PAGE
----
Data journalism is a big subject that gets a lengthy treatment in a new book, Data Journalism: Inside the Global Future, out this month from Abramis Academic Publishing in the U.K. The book contains 30 chapters written by U.S. and U.K. journalists, editors, and others, and is an attempt to “understand the many changes occurring in digital journalism, plot them, and in some cases chart the way forward into what is not quite virgin territory for reporters, but certainly a frontier that has only just begun to be charted.”
While a good chunk of the book is focused on U.K.-based initiatives, there’s plenty here for a reader on this side of the Atlantic as well. Below are three excerpts from the book, which you can purchase in the U.S. here.
Data Journalism: Inside the Global Future. Edited by Tom Felle, John Mair, and Damian Radcliffe. Abramis Academic Publishing, 2015.
Zara Rahman, fellow at the Center for Internet and Human Rights:
In most cases, though, addressing these issues simply doesn’t lie within the mandate of a data journalist — and though it might be quicker if they’re sitting at the desk just around the corner, this can seriously undermine their journalistic responsibilities. In much the same way that any random native English speaker wouldn’t be asked to copyedit a piece before publishing purely on merit of their language skills, an individual who has a certain technical skill set is not necessarily the go-to person for all of the problems that involve digital technologies.
Respecting the diversity of skills that lie within digital technologies is crucial for many reasons. For the data journalist or team in question, it gives them the time and space they need to do the job they signed up to do — telling stories with data. For their peers, it can send a clear signal that the data journalists are not simply the IT department or the system administrators with a different name, but that they are peers in the field of journalism. Knowing that they are there to go to with ideas or questions can (and should) bring up all sorts of collaborations that can make a story that much stronger.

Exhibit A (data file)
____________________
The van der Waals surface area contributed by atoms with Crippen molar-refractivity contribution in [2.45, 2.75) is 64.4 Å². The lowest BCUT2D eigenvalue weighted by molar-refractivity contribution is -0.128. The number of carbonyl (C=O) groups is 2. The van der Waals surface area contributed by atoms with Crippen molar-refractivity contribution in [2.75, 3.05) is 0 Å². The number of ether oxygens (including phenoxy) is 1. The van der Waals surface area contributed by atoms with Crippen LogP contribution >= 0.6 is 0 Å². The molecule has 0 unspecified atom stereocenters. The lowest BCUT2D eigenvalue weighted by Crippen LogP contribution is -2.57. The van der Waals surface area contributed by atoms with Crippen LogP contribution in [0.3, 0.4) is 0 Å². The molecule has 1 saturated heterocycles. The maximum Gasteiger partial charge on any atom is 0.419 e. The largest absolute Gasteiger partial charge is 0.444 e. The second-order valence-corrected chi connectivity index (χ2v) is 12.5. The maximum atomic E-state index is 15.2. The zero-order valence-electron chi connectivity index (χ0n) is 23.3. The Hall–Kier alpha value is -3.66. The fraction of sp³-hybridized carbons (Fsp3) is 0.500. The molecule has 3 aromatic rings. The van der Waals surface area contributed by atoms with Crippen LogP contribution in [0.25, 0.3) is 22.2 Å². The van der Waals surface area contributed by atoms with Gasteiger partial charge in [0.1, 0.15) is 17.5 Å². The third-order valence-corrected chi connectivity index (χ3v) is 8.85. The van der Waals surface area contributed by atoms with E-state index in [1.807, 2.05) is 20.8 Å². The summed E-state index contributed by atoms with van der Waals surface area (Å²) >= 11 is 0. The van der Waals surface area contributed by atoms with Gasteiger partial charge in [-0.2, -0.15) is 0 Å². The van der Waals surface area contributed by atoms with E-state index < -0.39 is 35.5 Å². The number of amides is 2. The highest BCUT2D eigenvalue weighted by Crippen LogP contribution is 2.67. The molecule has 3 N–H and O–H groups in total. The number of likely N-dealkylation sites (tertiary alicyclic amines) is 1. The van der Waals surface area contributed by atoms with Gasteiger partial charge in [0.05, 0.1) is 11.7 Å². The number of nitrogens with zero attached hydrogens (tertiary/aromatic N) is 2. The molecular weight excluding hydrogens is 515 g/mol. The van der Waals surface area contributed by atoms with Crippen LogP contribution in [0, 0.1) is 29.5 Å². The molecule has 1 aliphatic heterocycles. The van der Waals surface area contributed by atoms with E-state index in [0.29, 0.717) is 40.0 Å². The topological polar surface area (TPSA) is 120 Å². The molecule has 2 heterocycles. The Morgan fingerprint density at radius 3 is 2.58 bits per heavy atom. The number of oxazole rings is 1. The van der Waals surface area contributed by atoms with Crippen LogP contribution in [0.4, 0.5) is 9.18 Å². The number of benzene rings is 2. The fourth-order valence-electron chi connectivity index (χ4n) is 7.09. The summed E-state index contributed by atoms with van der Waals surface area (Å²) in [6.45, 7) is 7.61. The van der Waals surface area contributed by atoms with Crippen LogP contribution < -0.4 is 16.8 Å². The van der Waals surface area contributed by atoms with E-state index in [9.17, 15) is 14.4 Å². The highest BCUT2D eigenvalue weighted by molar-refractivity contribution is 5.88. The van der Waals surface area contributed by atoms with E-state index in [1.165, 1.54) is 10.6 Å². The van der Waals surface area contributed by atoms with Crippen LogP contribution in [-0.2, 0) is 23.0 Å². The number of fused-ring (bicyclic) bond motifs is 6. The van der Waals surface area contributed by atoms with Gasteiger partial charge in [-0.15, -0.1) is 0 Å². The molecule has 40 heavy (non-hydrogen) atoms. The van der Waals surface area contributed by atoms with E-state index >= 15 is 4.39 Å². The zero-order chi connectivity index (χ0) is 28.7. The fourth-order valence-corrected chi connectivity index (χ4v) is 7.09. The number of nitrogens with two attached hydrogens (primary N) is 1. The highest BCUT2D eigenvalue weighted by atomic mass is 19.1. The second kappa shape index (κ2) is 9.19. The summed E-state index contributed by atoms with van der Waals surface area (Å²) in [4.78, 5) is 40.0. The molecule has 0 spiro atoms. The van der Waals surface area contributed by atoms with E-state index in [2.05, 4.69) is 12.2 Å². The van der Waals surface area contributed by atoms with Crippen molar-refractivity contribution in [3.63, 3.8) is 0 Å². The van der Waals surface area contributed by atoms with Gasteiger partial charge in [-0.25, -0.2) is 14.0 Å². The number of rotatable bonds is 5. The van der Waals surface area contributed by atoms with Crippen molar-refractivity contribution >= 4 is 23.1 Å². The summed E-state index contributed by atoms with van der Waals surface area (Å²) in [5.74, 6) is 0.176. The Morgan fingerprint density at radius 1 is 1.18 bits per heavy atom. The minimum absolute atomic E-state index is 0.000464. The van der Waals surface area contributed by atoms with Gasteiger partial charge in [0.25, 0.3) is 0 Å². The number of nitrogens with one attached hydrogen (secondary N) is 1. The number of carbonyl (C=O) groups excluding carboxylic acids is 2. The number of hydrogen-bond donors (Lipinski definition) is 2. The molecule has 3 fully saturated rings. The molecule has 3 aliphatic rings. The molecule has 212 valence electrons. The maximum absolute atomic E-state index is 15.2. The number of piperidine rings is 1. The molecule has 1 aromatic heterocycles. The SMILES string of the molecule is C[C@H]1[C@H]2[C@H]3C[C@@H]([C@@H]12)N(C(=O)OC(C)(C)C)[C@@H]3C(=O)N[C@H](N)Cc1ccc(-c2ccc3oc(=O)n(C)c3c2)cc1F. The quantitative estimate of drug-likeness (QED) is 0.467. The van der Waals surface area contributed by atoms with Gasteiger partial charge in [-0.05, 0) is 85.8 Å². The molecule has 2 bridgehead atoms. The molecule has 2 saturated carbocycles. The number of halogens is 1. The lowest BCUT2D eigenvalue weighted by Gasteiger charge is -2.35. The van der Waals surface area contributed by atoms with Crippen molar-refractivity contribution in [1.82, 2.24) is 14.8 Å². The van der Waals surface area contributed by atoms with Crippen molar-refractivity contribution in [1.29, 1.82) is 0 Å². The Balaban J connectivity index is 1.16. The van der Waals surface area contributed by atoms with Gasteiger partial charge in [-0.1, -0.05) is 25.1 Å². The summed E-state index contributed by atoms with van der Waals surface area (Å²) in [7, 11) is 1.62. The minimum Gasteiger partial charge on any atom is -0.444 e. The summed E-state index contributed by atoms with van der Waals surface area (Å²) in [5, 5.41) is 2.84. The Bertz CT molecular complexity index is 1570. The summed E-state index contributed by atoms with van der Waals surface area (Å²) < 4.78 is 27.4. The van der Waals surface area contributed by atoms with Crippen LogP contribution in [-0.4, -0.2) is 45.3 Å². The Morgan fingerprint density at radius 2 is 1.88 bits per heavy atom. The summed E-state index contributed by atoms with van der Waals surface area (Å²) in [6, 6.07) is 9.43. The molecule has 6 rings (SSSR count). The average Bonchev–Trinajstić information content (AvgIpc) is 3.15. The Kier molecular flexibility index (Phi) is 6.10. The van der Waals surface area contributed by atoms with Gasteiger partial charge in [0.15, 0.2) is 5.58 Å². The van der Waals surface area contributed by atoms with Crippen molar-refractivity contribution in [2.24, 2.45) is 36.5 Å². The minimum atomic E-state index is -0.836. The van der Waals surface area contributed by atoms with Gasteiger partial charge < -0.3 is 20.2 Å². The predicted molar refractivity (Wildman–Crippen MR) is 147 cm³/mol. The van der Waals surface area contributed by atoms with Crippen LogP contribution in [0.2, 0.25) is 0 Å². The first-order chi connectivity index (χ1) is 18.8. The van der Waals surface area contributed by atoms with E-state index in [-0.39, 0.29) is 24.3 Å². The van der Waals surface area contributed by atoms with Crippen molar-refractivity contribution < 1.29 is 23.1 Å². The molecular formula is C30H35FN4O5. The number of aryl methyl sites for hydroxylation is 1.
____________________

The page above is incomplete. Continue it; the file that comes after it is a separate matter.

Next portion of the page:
Thirdly, news organizations need to prioritize communication, and understand that it might not be that easy. For those who aren’t sure what benefits data-driven journalism could bring to a story they are working on, flagging it as early as possible with the data or graphics team leaves space for new approaches to the story. For those with technical skills, sharing knowledge can be a good way of flagging to colleagues areas that they are interested in, as well as bringing the broader benefit of boosting data literacy across the newsroom.Avoiding jargon in communication can be important too, and providing spaces where questions are welcomed rather than seen as a sign of a lack of knowledge. One example of this can be seen in the regular “learning lunches” that Noah Veltman, a developer placed within the BBC for a year as part of the Knight-Mozilla OpenNews fellowship, held on a regular basis. His colleagues were invited to drop in and learn about technical topics they might have heard referred to, and the sessions were well-documented for future reference.
To a degree, this means that those who really do understand the benefits of a data-driven approach are left with the task of advocating internally within their own newsrooms to make changes to age-old processes, and incorporate new forms of storytelling into their work. While perhaps the onus shouldn’t necessarily be on them to change these practices, pragmatically speaking, they are most likely to be the best placed to do this job, and the outcomes will, ultimately, benefit their positions as well as the newsroom culture as a whole.
Helena Bengtsson, editor of data projects, The Guardian: